Zhenglin Liu’s (MechE 1T9+PEY) plans after graduating were changed as the COVID-19 pandemic continues to limit travel and in-person learning opportunities. Instead of heading to Cambridge University to begin a master’s program last fall, Zhenglin found himself taking on the role of a legislative intern for MP Taylor Bachrach. As a 2020 recipient of a UTSLA (University of Toronto Student Leadership Award), we were excited to catch up with Zhenglin and hear what he’s been up to since graduating at last week’s virtual celebration for 2020 and 2021 award recipients.
You may already know Zhenglin from his time at MIE – he was involved in quite a few student groups, for example serving as co-president of U of T Environmental Action (UTEA), Sustainability Commissioner for the U of T Students’ Union, and editor of the Cannon newspaper. He was also responsible for re-starting the Skule Choir. As you can see, he doesn’t shy away from getting involved in the communities that interest him.
“I ended up deferring my plans for graduate school for a year because of the pandemic,” said Zhenglin, “so I was fortunate to learn about this internship coordinated by GreenPAC, a non-profit that works to elect environmental leaders at the federal and provincial levels.”
Through its Parliamentary Internship for the Environment program, GreenPAC places interns with environmentally focused MPs they endorse. Zhenglin was matched with MP Taylor Bachrach (Skeena-Bulkley Valley, BC), the NDP critic for Infrastructure, Communities, and Transport, because of his relevant technical background, and has been a part of the MP’s team since September 2020.
Zhenglin has a wide-range of responsibilities within the MP’s legislative team. He helps to research the experts and stakeholders who present to the House of Commons committees on Environment and Transport, conducts data analysis projects, advises on the science and technology aspects of climate policy issues, and much more.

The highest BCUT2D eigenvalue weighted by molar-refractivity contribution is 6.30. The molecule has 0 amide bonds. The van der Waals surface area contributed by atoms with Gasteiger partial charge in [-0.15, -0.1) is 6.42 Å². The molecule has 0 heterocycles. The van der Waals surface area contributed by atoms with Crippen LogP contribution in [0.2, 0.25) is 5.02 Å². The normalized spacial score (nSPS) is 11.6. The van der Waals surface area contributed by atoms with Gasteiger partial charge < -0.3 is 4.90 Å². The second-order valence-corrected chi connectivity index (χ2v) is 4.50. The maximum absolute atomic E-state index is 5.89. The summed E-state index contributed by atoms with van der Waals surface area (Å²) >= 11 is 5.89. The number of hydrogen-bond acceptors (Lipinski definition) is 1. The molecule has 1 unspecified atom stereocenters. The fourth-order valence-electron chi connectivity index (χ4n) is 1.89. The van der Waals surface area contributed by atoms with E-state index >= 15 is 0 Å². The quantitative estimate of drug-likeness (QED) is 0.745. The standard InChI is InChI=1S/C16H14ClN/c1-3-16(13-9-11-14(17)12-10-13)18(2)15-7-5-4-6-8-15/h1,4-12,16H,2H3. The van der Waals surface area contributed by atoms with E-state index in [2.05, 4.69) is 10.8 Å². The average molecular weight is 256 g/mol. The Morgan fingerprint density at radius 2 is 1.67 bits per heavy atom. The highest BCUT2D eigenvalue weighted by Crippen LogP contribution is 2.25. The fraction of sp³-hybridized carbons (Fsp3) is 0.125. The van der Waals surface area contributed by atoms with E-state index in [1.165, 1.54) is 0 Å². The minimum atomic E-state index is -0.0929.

“My training as an engineer has definitely been useful in this position. Skills from my engineering design courses have been helpful engaging with stakeholders, for example, while MIE507 and 515 both speak to high-profile avenues of climate action in the infrastructure sector,” he said, “and MIE258 played a big part in making me the excel power-user I am today, so don’t discount that class!”
Zhenglin’s internship position will wrap up in June and he will continue on with his graduate education at Cambridge in the Fall. He will begin the MPhil Environmental Policy program, which focuses on law and economics, at the university’s Clare College.
Afterwards, Zhenglin hopes to build on his experiences so far by working for the federal public service in a climate-related role, whether at Environment and Climate Change Canada or another relevant department such as Natural Resources Canada or Infrastructure Canada. He may even find himself back at U of T to begin law school (where he holds a deferred offer) in order to pursue public interest environmental law.
Zhenglin is happy to connect through LinkedIn in to talk to other students who are interested in policy or who might consider applying for the internship when they graduate.
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-Published May 4, 2021 by Lynsey Mellon, email@example.com